We’re halfway through the 2021 NFL season, and life is good. Let’s attempt to predict the future.
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What follows are my best guesses for every starting quarterback’s defining Week 11 storyline. This will be accomplished through a superlative format, identifying who is most likely to accomplish whatever.
Please don’t confuse this as an all-encompassing preview of the position; the goal is merely to get a solid preview on the game’s most important position and attempt to learn a thing or two along the way.
Most likely to function as the league’s best rookie quarterback: New England Patriots QB Mac Jones at Atlanta Falcons
Last week’s superlative was the same and compared Jones to the other rookie quarterbacks. Take my word for it: He’s been better than all of them this season and now finds himself ranked among the league’s very best at the position regardless of experience.
- PFF passing grade: 85.4 (No. 6 among 37 qualified quarterbacks)
- Big-time throw rate: 4.6% (No. 17)
- Turnover-worthy play rate: 2.0% (No. 7)
- Yards per attempt: 7.2 (No. 19)
- Adjusted completion rate: 76.8% (No. 13)
Jones ranks ninth and sixth from a clean pocket and under pressure in PFF passing grade, as the rookie has largely passed every test thrown his way through 10 weeks of action. New England’s status as the league’s fifth-most run-heavy offense in non-garbage time situations reflects the reality that Jones isn’t exactly handling the position’s largest workload but just realize the 2021 NFL Draft’s No. 15 overall pick sure looks the part of the team’s future at quarterback.
Seriously, some of these throws from Week 10 were absurd.
Mac Jones had some pretty, pretty, pretty good throws in Week 10 pic.twitter.com/t1iyrtZieT
— Ian Hartitz (@Ihartitz) November 15, 2021
Perhaps Jones’ fantastic real-life play will better translate to counting stats against a Falcons defense that has allowed the fourth-most fantasy points per game to opposing signal-callers this season.
Most likely to get slightly better only because it can’t get much worse: Atlanta Falcons QB Matt Ryan vs. New England Patriots
Ryan posted season-low marks in PFF passing grade (46.8), passing yards (117) and adjusted completion rate (52.6%) during the Falcons’ blowout loss to the Cowboys in Week 10. Previously, he had posted 84.0 or better PFF passing grade in four of his last five games, as the veteran signal-caller has performed about as well as expected considering the absence of his top-two receivers from 2020.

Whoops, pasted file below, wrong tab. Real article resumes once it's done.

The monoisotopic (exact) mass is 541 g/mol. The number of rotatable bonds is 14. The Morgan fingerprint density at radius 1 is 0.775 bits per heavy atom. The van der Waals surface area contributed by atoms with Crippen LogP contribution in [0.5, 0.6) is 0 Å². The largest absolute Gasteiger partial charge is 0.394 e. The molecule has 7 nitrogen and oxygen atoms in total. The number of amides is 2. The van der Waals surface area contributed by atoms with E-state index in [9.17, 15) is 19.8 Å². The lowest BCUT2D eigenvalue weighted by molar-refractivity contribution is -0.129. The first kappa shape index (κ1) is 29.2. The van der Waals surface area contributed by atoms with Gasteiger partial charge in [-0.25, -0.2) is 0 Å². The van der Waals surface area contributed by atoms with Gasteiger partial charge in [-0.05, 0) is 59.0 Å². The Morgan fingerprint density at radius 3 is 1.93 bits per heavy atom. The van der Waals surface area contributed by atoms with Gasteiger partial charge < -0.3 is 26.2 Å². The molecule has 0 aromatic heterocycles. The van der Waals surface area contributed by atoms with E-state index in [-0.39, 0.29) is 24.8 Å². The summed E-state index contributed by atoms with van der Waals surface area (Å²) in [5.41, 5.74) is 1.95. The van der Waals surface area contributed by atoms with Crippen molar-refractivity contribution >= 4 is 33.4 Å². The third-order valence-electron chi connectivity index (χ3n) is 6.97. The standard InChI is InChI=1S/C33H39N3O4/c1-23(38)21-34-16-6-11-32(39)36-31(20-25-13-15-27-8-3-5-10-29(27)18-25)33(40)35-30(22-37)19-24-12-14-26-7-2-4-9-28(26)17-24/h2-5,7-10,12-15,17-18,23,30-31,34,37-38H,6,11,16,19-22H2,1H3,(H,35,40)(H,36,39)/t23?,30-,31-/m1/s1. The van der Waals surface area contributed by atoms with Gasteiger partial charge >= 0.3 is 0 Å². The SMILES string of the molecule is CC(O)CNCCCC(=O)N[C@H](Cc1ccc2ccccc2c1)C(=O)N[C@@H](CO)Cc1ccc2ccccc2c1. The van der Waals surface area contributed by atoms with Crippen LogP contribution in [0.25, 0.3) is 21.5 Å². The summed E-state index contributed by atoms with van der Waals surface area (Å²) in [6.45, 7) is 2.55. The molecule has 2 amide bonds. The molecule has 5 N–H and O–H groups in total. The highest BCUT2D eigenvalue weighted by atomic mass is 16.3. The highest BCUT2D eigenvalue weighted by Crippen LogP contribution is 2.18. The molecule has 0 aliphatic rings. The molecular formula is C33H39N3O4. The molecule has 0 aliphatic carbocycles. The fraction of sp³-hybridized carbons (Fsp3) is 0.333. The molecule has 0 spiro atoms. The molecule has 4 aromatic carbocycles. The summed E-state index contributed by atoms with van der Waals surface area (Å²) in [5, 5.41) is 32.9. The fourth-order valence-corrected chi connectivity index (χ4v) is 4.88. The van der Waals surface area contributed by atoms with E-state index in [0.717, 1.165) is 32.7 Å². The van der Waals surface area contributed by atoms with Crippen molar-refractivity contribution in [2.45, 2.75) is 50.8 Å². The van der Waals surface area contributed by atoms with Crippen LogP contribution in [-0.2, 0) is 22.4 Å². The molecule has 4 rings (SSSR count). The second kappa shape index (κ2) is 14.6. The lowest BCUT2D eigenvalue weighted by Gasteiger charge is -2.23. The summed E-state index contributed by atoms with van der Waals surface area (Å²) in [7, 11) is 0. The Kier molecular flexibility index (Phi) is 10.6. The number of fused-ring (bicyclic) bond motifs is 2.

Unfortunately, this Patriots defense has largely shut down everybody except for Dak Prescott and Davis Mills. The unit ranks inside the league’s top-12 groups in yards per attempt (6.8, No. 7), explosive pass play rate (13.4%, No. 11) and QB rating (84.0, No. 2) allowed, so it’s tough to expect Ryan to move the ball too well with Calvin Ridley (personal, IR) and Cordarrelle Patterson (high ankle sprain) sidelined.
Don’t expect to see the Falcons score just three points in a game this season but just realize Thursday night’s date with Bill Belichick and company also probably won’t bring out the best from Atlanta’s 14th-year signal-caller.
Most likely to see all sorts of Cover 0: Baltimore Ravens QB Lamar Jackson at Chicago Bears
Cover 0 decides to play man-to-man coverage with no extra help in the secondary in the hopes of overflowing the offensive line with too many rushers to block. It’s a boom-or-bust strategy, as failure to influence the quarterback leaves essentially every receiver one broken tackle away from a chunk play.
Nobody has faced more Cover 0 than Jackson this season because the Dolphins utilized this look at a whopping 19 of his dropbacks in Week 10. To this point, the 2019 league MVP hasn’t managed to make defenses pay, as Jackson has posted middling marks in PFF passing grade (56.5, No. 20 among 30 qualified quarterbacks), yards per attempt (4.9, No. 19) and QB rating (61.1, No. 28) against Cover 0 this season.
The NFL is a copycat league so don’t be surprised if the Bears (15th in total snaps played in Cover 0) turn their general strategy upside down in an effort to make Jackson's life difficult. It remains incredible that the Dolphins held this prolific Ravens offense to just 10 points. Jackson will need to prove he can decimate this coverage scheme before the offense gets back to looking like the group that scored 30-plus points in three of their previous four games prior to Week 10.
Most likely to continue to improve: Chicago Bears QB Justin Fields vs. Baltimore Ravens
Fields is 22 years of age, so he’s allowed to get better with more experience. This has been the case through his first seven starts:
- Week 3: 50.2 PFF passing grade (No. 31 among all quarterbacks with 10 dropbacks)
- Week 4: 75.5 (No. 12)
- Week 5: 54.5 (No. 31)
- Week 6: 59.5 (No. 22)
- Week 7: 38.0 (No. 29)
- Week 8: 68.4 (No. 18)
- Week 9: 85.9 (No. 2)
The latter performance was particularly impressive, as Fields made a number of throws that showed off the sort of tantalizing upside that made him a consensus top prospect in the first place.